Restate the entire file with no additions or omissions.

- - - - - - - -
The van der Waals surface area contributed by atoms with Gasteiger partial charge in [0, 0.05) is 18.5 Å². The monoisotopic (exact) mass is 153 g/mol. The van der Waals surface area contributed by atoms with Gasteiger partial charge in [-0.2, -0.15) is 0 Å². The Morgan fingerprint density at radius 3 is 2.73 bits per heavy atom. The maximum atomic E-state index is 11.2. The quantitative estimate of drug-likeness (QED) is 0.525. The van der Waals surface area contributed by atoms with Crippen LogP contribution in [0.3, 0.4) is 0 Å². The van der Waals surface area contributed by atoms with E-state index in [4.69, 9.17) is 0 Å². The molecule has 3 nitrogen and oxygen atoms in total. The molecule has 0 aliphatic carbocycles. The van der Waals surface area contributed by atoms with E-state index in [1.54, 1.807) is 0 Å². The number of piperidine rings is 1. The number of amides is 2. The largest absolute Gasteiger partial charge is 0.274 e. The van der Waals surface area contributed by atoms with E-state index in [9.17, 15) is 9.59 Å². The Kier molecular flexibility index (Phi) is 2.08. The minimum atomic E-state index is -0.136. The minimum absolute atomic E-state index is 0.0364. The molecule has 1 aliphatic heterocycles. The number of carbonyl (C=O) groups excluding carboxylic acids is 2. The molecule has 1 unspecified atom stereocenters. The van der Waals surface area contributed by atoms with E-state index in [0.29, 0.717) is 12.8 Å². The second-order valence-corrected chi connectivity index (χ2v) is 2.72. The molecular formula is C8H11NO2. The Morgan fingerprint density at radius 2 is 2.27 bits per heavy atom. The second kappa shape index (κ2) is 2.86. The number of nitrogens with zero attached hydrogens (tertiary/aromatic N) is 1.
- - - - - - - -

The van der Waals surface area contributed by atoms with Gasteiger partial charge in [0, 0.05) is 18.5 Å². The monoisotopic (exact) mass is 153 g/mol. The van der Waals surface area contributed by atoms with Gasteiger partial charge in [-0.2, -0.15) is 0 Å². The Morgan fingerprint density at radius 3 is 2.73 bits per heavy atom. The maximum atomic E-state index is 11.2. The quantitative estimate of drug-likeness (QED) is 0.525. The van der Waals surface area contributed by atoms with Crippen LogP contribution in [0.3, 0.4) is 0 Å². The van der Waals surface area contributed by atoms with E-state index in [4.69, 9.17) is 0 Å². The molecule has 3 nitrogen and oxygen atoms in total. The molecule has 0 aliphatic carbocycles. The van der Waals surface area contributed by atoms with E-state index in [1.54, 1.807) is 0 Å². The number of piperidine rings is 1. The number of amides is 2. The largest absolute Gasteiger partial charge is 0.274 e. The van der Waals surface area contributed by atoms with E-state index in [9.17, 15) is 9.59 Å². The Kier molecular flexibility index (Phi) is 2.08. The minimum atomic E-state index is -0.136. The minimum absolute atomic E-state index is 0.0364. The molecule has 1 aliphatic heterocycles. The number of carbonyl (C=O) groups excluding carboxylic acids is 2. The molecule has 1 unspecified atom stereocenters. The van der Waals surface area contributed by atoms with E-state index in [0.29, 0.717) is 12.8 Å². The second-order valence-corrected chi connectivity index (χ2v) is 2.72. The molecular formula is C8H11NO2. The Morgan fingerprint density at radius 2 is 2.27 bits per heavy atom. The second kappa shape index (κ2) is 2.86. The number of nitrogens with zero attached hydrogens (tertiary/aromatic N) is 1.